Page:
Article

The Study of Hebrew Literature of the Middle Ages: Major Trends and Goals

Tova Rosen and Eli Yassif

in The Oxford Handbook of Jewish Studies

Published in print December 2004 | ISBN: 9780199280322
Published online September 2009 | | DOI: http://dx.doi.org/10.1093/oxfordhb/9780199280322.013.0011

Series: Oxford Handbooks in Religion and Theology

The Study of Hebrew Literature of the Middle Ages: Major Trends and Goals

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This article aims at a critical examination of modern research on medieval Hebrew literature. Here, the definition of ‘medieval Hebrew literature’ excludes writing in Jewish languages other than Hebrew, and singles out literature from other types of non-literary Hebrew writing. The variety of literary types included in this survey ranges from liturgical and secular poetry to artistic storytelling and folk literature. Both early liturgical poetry (piyyut) and the medieval Hebrew story are rooted in the soil of the Talmudic period. The beginnings of medieval Hebrew storytelling were even more deeply connected to the narrative traditions of the Talmud. However, the constitutive moment of the birth of piyyut and narrative as distinct medieval genres had to do with their separation from the encyclopedic, all-embracing nature of the Talmud.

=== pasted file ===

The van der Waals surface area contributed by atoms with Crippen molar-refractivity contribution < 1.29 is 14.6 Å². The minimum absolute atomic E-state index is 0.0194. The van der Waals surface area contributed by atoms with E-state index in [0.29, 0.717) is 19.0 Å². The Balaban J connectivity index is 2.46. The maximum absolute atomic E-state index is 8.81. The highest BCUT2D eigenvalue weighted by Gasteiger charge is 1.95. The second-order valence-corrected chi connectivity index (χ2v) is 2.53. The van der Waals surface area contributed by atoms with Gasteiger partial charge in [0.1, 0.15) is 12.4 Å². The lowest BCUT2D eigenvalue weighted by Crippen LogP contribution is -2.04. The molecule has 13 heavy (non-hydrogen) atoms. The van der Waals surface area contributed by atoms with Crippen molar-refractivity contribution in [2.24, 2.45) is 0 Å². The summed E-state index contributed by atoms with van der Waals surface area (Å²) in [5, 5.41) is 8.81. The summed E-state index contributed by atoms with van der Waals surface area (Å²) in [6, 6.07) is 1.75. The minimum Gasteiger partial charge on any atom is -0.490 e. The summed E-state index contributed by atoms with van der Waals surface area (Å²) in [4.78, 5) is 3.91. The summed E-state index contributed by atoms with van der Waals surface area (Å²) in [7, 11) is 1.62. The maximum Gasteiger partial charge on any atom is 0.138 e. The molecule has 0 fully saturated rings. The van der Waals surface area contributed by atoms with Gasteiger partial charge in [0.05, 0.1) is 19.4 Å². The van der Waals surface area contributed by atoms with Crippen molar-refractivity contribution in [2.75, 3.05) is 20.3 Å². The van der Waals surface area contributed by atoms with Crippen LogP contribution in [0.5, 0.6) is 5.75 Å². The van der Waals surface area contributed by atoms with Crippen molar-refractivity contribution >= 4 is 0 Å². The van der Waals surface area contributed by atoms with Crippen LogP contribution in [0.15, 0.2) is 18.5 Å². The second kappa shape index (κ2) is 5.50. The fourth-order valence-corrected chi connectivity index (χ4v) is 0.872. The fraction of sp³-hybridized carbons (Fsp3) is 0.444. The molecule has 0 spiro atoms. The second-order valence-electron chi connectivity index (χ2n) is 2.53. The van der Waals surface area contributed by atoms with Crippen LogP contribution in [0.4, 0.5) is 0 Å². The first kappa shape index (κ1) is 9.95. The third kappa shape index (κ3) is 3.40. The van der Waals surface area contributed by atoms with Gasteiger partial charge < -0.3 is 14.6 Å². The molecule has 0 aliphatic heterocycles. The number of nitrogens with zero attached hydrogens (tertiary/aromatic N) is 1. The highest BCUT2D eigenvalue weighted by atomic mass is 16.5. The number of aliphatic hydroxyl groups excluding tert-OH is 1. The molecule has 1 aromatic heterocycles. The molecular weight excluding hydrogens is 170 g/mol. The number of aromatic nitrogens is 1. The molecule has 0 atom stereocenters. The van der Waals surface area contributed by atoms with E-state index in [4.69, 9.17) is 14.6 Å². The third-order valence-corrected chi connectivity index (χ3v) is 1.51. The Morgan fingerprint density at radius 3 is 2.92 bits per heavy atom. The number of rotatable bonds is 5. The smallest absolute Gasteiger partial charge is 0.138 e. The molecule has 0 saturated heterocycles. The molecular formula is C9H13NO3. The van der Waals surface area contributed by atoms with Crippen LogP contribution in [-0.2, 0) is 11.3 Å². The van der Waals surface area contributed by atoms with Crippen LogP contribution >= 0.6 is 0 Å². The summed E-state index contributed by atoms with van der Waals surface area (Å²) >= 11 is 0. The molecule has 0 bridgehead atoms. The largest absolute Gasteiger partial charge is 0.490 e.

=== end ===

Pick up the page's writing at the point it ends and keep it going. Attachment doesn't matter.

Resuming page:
Keywords: medieval Hebrew literature; Talmud; early liturgical poetry; medieval Hebrew story

Article.  26558 words. 

Subjects: Religion ; Judaism and Jewish Studies ; Religious Studies ; History of Religion

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